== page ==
Georgetown takes pride in welcoming students from different backgrounds onto its campus each year. We offer concern for all of our students and promise a small “C” catholic understanding of how to live. As a top-tier Catholic institution, Georgetown captures an inclusive vision for Catholic spirituality. Georgetown has long been on the forefront of caring for students’ spiritual health. As well as housing the largest campus ministry in the country, Georgetown has been among the first Catholic universities to introduce Jewish and Protestant chaplaincies, and was the first to hire a full-time Imam. But in addition to the university’s impeccable record on religious pluralism, Georgetown’s campus ministry has gone a step further by actively engaging the LGBTQ community’s spiritual needs by collaborating with GU Pride this year.
Most Georgetown students won’t be surprised to hear that the LGBTQ experience on the Hilltop is a uniquely uplifting one, but few may realize how many of their classmates have directly experienced the ill effects of a less inclusive theology. When I came to Georgetown last year, I was utterly unprepared for the warm and welcoming religious community that embraced me. My senior year of high school had provided me with some interesting reflections on my faith that had left me somewhat soured on Christianity. My angst began when the head of my school’s religion department urged students to vote against me for class president because of my support for gay marriage. Surely, he understood that the student body president of Lutheran High School West didn’t have any power to change Ohio marriage law, so his condemnation felt like a personal affront, and I was devastated.
My first year of college featured the dissolution of old friendships, an extremely unhappy family and some piercing introspection. Thankfully, new Georgetown friendships formed, I created strong relationships in the Washington, D.C. community and I found that I was capable of thriving in a new city, school and life. As important as my new relationships were, nothing provided me as much support as my spiritual base.
Coming to Georgetown provided me with a completely new context for spirituality in which members of my community celebrated difference and strengthened one another through our different ways of relating to God. As a Protestant, I was delighted to see a faith community that so obviously embraced the Wesleyan idea of using experience and reason to discern God’s will for our lives. Dedicated members of Georgetown’s ministry team showed concern for me and helped me grow throughout my freshman year. When I wanted to leave campus for a week to attend the founding convention of The Reformation Project, an affirming Christian group, I was delighted to receive broad support from professors, friends and even my RA supervisor.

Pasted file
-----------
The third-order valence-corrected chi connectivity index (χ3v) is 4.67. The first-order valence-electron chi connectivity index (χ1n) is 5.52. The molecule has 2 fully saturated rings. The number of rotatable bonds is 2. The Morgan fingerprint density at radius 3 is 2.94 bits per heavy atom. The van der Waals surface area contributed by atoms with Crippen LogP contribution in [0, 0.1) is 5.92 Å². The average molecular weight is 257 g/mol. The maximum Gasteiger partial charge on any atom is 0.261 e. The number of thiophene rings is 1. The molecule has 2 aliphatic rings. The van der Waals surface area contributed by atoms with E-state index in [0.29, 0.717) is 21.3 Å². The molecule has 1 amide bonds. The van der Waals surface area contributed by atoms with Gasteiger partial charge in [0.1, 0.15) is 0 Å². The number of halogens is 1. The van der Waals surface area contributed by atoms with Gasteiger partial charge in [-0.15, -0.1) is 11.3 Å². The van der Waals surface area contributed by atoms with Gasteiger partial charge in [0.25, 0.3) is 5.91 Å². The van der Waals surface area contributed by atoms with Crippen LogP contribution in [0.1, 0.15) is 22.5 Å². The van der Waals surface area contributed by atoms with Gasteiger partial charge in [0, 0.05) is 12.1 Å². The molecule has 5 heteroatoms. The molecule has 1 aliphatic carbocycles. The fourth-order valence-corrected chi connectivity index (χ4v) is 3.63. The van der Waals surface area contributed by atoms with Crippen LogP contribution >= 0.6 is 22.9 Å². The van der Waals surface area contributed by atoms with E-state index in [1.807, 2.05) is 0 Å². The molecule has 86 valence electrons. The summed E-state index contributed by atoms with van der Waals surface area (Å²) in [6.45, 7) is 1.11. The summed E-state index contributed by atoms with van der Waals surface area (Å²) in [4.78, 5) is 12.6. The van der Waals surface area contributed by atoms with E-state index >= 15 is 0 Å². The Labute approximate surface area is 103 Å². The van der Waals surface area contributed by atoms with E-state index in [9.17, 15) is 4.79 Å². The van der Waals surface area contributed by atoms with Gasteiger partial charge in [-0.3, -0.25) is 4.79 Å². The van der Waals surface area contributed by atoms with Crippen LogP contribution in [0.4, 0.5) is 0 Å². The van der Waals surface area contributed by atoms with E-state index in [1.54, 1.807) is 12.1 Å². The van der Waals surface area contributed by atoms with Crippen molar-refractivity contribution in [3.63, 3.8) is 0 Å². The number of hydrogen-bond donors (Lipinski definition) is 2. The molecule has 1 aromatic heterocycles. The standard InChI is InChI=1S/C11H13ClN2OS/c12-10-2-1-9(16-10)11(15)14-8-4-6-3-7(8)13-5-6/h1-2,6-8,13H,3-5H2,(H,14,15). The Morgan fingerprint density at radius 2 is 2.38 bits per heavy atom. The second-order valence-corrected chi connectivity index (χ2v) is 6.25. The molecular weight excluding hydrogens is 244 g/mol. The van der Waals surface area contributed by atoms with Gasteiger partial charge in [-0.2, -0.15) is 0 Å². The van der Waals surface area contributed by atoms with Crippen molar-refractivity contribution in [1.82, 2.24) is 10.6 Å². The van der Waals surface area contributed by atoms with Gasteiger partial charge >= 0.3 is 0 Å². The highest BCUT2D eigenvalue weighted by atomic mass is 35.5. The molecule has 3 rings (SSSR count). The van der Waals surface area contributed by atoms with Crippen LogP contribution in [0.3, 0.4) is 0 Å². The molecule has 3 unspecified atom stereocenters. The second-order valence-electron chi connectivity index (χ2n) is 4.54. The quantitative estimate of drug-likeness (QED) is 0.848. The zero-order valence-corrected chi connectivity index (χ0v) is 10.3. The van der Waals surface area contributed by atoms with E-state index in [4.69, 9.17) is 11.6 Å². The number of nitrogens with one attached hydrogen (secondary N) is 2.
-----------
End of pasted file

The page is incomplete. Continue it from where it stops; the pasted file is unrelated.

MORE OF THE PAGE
While I have had a great experience at Georgetown, I think the university can do more to respond to the needs of LGBTQ students who want an active spiritual life. We should engage these issues in theology classes and not shy away from difficult discussions merely to avoid awkward confrontations and political incorrectness. We should be leaders in the ongoing debate regarding inclusion within the Church’s worldwide body. Georgetown is the flagship for Catholic education and can set the tone for thousands of other institutions throughout the world. In our own community, we can continue to make ministry resources accessible for students that do not actively seek them out.
In partnering with GU Pride, campus ministry is boldly reaffirming its commitment to ministering to the spiritual needs of all students. Bravely, in the face of lawsuits by the likes of William Peter Blatty, the Catholic chaplaincy has joined Muslim, Jewish and Protestant leaders in discussing issues of sexuality and faith. GU Pride leaders, exhibiting the same boldness, overlooked the somewhat shaky reputation that religious organizations have on LGBTQ issues in order to form a meaningful partnership. From leading prayer groups for gay students to providing opportunities for Bible study and participation in religious services, campus ministry has done a great deal to make LGBTQ students feel they have a place within the religious community at Georgetown. These changes will have a lasting impact far beyond the realm of spirituality, as we end the stigmatization of gay students within one of the most important cultural realms. In forming this partnership, GU Pride and campus ministry have displayed Georgetown in its best light. United, they have declared that we will care for each student’s entire person. We have made lowercase “C” catholic spirituality truly universal.
Tim Rosenberger is a sophomore in the College.
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